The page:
If the book were completely wrong, something like this would not have been possible - the presentation of a recent 'work' at the Darmstadt New Music Courses, well-known hub of established modernism in Germany:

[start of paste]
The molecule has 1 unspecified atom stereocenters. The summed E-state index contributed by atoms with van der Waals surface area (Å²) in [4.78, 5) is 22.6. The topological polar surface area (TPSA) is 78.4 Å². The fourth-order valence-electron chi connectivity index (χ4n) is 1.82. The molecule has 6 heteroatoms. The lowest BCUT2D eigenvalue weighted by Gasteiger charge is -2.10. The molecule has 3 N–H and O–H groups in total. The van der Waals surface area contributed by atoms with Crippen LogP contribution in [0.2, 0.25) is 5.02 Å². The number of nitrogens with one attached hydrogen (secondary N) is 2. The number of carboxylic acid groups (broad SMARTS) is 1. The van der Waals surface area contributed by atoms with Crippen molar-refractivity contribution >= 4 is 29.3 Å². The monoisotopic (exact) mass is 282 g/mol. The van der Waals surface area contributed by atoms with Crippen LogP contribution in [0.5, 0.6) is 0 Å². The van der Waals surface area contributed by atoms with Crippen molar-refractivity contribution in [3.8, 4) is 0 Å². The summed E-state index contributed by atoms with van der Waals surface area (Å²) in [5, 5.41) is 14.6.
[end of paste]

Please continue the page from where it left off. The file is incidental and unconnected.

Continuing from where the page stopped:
In my opinion, the most important part of the book is its chapter 'The Search for Meaning' which connects music (and especially, new music) with the reality of the world and the surrounding culture. Here, a holistic vision is presented in which the many problems surrounding new music are illuminated as if from outside. With bigotry and reactionary conservatism, this has nothing to do - which should be entirely clear for everybody with a minimum of intelligence and cultural awareness. As the iconic monuments of the past are still with us and still have something meaningful to say about the human condition, one could clearly see that the preservation of their precious tradition is always part of any modernity, not for the benefit of the past but of the present - of any present. New creation illuminated by such tradition is - in a world where it is treated with contempt - related to this world in the sense of a necessary altenative, as a subversive exploration of a vision which may throw another light upon the present. Therefore the book is titled, with some irony, as a 'revolution': only revolutionary in relation with conventional ideas about modernity.